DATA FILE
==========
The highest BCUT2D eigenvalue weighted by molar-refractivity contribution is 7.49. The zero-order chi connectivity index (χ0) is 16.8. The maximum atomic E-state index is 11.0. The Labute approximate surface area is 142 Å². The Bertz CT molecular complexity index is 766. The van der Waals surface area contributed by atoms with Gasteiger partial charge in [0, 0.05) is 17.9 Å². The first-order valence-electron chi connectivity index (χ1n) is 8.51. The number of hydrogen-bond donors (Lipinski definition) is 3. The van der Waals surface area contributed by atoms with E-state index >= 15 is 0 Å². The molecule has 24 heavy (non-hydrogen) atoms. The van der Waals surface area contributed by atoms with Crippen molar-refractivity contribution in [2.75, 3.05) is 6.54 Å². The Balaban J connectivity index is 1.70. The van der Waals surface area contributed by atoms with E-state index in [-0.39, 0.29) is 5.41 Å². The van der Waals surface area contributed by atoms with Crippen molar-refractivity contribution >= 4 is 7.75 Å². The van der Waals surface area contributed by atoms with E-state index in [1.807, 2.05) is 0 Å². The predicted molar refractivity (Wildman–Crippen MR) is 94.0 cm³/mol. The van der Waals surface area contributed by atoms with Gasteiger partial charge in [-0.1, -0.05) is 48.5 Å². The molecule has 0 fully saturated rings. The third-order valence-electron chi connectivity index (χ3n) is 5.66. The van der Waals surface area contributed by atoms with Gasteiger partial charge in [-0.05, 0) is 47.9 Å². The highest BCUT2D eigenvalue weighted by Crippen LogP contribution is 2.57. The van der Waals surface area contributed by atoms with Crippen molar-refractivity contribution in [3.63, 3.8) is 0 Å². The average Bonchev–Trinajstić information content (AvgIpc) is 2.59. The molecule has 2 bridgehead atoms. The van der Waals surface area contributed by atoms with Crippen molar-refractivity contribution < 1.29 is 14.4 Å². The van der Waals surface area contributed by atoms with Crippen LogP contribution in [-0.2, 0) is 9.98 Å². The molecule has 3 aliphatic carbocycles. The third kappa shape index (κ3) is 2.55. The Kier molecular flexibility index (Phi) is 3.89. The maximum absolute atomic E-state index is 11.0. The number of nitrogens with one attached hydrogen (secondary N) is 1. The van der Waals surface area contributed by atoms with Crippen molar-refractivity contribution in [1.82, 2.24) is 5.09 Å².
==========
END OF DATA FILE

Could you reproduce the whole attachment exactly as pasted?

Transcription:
The highest BCUT2D eigenvalue weighted by molar-refractivity contribution is 7.49. The zero-order chi connectivity index (χ0) is 16.8. The maximum atomic E-state index is 11.0. The Labute approximate surface area is 142 Å². The Bertz CT molecular complexity index is 766. The van der Waals surface area contributed by atoms with Gasteiger partial charge in [0, 0.05) is 17.9 Å². The first-order valence-electron chi connectivity index (χ1n) is 8.51. The number of hydrogen-bond donors (Lipinski definition) is 3. The van der Waals surface area contributed by atoms with E-state index >= 15 is 0 Å². The molecule has 24 heavy (non-hydrogen) atoms. The van der Waals surface area contributed by atoms with Crippen molar-refractivity contribution in [2.75, 3.05) is 6.54 Å². The Balaban J connectivity index is 1.70. The van der Waals surface area contributed by atoms with E-state index in [-0.39, 0.29) is 5.41 Å². The van der Waals surface area contributed by atoms with Crippen molar-refractivity contribution >= 4 is 7.75 Å². The van der Waals surface area contributed by atoms with E-state index in [1.807, 2.05) is 0 Å². The predicted molar refractivity (Wildman–Crippen MR) is 94.0 cm³/mol. The van der Waals surface area contributed by atoms with Gasteiger partial charge in [-0.1, -0.05) is 48.5 Å². The molecule has 0 fully saturated rings. The third-order valence-electron chi connectivity index (χ3n) is 5.66. The van der Waals surface area contributed by atoms with Gasteiger partial charge in [-0.05, 0) is 47.9 Å². The highest BCUT2D eigenvalue weighted by Crippen LogP contribution is 2.57. The van der Waals surface area contributed by atoms with Crippen molar-refractivity contribution in [3.63, 3.8) is 0 Å². The average Bonchev–Trinajstić information content (AvgIpc) is 2.59. The molecule has 2 bridgehead atoms. The van der Waals surface area contributed by atoms with Crippen molar-refractivity contribution < 1.29 is 14.4 Å². The van der Waals surface area contributed by atoms with Crippen LogP contribution in [-0.2, 0) is 9.98 Å². The molecule has 3 aliphatic carbocycles. The third kappa shape index (κ3) is 2.55. The Kier molecular flexibility index (Phi) is 3.89. The maximum absolute atomic E-state index is 11.0. The number of nitrogens with one attached hydrogen (secondary N) is 1. The van der Waals surface area contributed by atoms with Crippen molar-refractivity contribution in [1.82, 2.24) is 5.09 Å².